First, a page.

Bear is trained to detect live koalas through the sent of their fur
A detection dog called Bear has been helping to locate and rescue koalas affected by the deadly bushfires in Australia.
Bear is part of a team at the Detection Dogs for Conservation Centre at the University of the Sunshine Coast and is trained to find live koalas through the sent of their fur.
In recent days, Bear has been helping the International Fund for Animal Welfare (IFAW) sniff-out koalas in the Northern Rivers region. The team searched an Indigenous Protected Area, Ngunya Jargoon, thought to be home to some 20-40 koalas.
Before the fire, the 1000-hectare of woodlands, rainforest and eucalypts provided a refuge for the iconic species affected by nearby development. Now, according to the IFAW, the area is a ‘blackened, smouldering crematorium’.
With up to 30km winds, the conditions were against Bear and made it difficult for him to identify the exact location of the koalas. He did, however, indicate their presence at various sites, meaning there are still live koalas in the area.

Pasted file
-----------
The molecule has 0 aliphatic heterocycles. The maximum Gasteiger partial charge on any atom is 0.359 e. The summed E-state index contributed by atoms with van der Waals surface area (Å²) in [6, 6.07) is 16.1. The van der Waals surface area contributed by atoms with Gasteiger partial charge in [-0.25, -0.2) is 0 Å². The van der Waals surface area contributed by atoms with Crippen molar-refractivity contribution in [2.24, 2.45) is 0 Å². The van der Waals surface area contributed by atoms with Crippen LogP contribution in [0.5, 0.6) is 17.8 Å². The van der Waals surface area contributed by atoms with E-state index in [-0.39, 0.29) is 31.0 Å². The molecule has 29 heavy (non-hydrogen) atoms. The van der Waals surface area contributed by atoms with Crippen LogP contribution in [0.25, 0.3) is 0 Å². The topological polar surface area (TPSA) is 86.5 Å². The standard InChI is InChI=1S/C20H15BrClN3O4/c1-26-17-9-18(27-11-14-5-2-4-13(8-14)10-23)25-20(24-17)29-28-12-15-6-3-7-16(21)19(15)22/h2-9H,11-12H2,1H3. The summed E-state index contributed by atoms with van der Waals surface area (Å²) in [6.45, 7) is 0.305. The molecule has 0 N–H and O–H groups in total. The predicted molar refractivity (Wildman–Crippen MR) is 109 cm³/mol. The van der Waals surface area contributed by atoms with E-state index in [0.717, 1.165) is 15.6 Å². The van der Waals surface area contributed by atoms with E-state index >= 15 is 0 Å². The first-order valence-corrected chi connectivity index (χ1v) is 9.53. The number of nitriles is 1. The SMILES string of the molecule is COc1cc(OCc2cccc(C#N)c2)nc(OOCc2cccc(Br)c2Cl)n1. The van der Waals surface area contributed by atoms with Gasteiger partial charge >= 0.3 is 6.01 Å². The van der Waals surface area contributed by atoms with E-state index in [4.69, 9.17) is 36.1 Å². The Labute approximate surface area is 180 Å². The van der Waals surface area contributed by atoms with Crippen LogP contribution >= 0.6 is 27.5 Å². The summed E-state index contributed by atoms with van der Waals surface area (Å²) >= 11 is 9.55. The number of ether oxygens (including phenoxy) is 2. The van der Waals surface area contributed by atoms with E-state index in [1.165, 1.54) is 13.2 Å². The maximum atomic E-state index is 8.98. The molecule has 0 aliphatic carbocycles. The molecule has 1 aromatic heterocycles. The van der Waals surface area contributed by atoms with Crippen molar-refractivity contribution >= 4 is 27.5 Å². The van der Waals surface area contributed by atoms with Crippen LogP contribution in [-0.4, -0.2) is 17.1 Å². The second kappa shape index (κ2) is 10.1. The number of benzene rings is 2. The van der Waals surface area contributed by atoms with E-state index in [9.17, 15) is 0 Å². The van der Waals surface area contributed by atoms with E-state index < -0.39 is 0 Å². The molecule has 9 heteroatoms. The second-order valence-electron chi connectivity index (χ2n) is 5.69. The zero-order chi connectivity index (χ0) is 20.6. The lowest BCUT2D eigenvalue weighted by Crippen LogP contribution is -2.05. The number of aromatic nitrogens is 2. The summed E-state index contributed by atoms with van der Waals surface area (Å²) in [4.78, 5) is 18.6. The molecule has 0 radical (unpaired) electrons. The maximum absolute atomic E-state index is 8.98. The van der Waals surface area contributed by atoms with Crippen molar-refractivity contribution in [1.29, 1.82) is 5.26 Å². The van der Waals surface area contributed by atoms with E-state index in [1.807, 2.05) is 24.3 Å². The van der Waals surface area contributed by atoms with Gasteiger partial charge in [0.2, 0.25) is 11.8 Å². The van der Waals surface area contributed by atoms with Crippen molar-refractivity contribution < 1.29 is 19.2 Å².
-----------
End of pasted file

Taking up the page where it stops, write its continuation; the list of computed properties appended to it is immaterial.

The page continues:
IFAW supports a veterinary nurse at rehabilitation organisation, Friends of the Koala, who provides critical onsite treatment and care to sick, injured and orphaned koalas. IFAW is also providing the team with fire safety equipment and veterinary supplies to help manage the influx of koalas requiring treatment for burns, smoke inhalation and dehydration.
IFAW’s wildlife campaigner, Josey Sharrad, said: “Now, more than ever, saving individual koalas is critical. With such an intense start to the bushfire season, it will be many weeks and months before some of these fires are out. All the while wildlife will continue to need to be rescued and treated and may remain in care for some time. The road to recovery will be long."
Ros Irwin, President of Friends of the Koala, added: “The fires in the Northern Rivers have been so extensive that we fear hundreds of koalas may have been lost. We are on call and expect to receive more sick and injured koalas in the coming days and weeks. Every animal coming in, even before the fires, was dehydrated and malnourished due to the drought.
"We are standing by with specially-trained volunteers ready to go in and are working alongside the Rural Fire Service, National Parks and Forestry Corporation who have all been wonderfully supportive."
Image (C) IFAW.